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Hancock museum to show Sideling Hill exhibits

May 09, 2010|By DAVE McMILLION
  • Hancock Mayor Daniel Murphy describes the new museum in Hancock filled with artifacts from the former Sideling Hill Exhibit Center. A scale model of the Interstate 68 cut through Sideling Hill mountain is in the foreground.
By Kevin G. Gilbert, Staff Photographer

HANCOCK -- How do you move an extensive geological and taxidermy display that was not designed to leave the state visitors center that had been its home? Very carefully.

The state, as a budget-cutting measure, last summer closed the Sideling Hill Exhibit Center, situated where Interstate 68 passes through a deep rock cut west of Hancock. Hancock officials stepped up and the state agreed to loan the center's exhibits permanently to the Town of Hancock for display in a museum on Main Street.

When the time came to move the exhibits, town officials borrowed a trailer and headed up Sideling Hill to get them, according to Mayor Daniel A. Murphy and Hancock Marketing Director T.R. Weaver Sr.

Some of the display cabinets weighed more than 1,000 pounds and parts of displays were bolted to the exhibit center floors, Murphy and Weaver said.

Formica on some of the cabinets was broken as town employees worked to get them out of the building, Murphy said.

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"We'll try to dress it up the best we can," Murphy said as he ran his hand over a piece of cracked Formica on a cabinet.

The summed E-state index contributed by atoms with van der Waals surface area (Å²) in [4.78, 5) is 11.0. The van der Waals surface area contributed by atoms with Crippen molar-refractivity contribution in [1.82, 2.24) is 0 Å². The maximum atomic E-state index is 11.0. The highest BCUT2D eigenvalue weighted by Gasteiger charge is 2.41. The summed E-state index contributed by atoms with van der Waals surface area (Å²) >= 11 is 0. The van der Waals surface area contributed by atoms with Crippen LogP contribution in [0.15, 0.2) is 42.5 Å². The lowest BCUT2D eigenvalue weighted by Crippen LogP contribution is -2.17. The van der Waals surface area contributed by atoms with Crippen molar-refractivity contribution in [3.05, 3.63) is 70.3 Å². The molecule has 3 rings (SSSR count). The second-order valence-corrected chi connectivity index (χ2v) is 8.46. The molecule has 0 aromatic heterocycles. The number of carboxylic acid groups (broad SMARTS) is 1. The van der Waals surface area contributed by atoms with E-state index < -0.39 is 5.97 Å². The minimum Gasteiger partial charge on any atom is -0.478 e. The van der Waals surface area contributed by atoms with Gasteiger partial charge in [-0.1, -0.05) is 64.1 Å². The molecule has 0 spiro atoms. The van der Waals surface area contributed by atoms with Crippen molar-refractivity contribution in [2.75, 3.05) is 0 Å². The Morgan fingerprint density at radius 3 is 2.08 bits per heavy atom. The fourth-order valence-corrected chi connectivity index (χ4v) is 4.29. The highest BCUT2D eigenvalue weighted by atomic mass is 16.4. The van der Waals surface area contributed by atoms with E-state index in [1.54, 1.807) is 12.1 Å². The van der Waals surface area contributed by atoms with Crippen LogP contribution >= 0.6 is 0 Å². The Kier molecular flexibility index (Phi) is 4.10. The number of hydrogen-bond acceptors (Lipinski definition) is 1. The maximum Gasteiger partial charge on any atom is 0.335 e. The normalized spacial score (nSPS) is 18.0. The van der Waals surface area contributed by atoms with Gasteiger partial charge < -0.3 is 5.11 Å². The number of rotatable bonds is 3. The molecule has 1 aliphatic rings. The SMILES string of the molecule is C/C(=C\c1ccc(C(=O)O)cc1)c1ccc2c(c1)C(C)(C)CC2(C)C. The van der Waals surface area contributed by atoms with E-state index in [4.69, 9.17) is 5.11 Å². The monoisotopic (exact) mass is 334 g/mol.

Despite the challenges, Murphy and Weaver expressed satisfaction with how the effort has turned out and are ready to open the museum Tuesday as part of an event that will spotlight other improvements in town.

The museum along Main Street will officially open at 2 p.m. Tuesday, said Murphy and Weaver, who recently showed the inside of the museum. Afterward, town officials will show improvements to the Western Maryland Rail Trail and the C&O Canal, Murphy and Weaver said.

Kevin Brandt, superintendent for the Chesapeake & Ohio Canal National Historical Park, and U.S. Rep. Roscoe Bartlett, R-Md., are among those who are expected to be on hand for the festivities.

Officials in the Western Maryland town that has lost more than 800 manufacturing jobs with the closings of Rayloc in 2008, Fleetwood Travel Trailers in 2005 and London Fog in 1994, hope the museum will play a role in revitalization efforts.

Town officials already were studying ways to make the C&O Canal and the Western Maryland Rail Trail in town more attractive to tourists.

"This will hopefully be a piece of that puzzle, to get them (tourists) in here," Murphy said.

The museum is in the former Secrets store in a building owned by Town Manager Dave Smith, who is allowing the town to use the space for free.

Geological exhibits from the Sideling Hill Exhibit Center now line one wall of the museum. Taxidermy displays of wildlife, including a bobcat, squirrels, deer and a black bear, are near the back of the room.

The museum also houses exhibits about town history and racks near the front of the room will be stocked with brochures.

State tourism workers will train volunteers at the museum on how to assist tourists.

State highway crews started erecting new signs along Interstates 70 and 68, notifying motorists about the new museum.




If you go:



What: Grand opening ceremony for Hancock Town Museum and Sideling Hill Exhibit

When: Tuesday, 2 p.m.

Where: 42 W. Main St., Hancock

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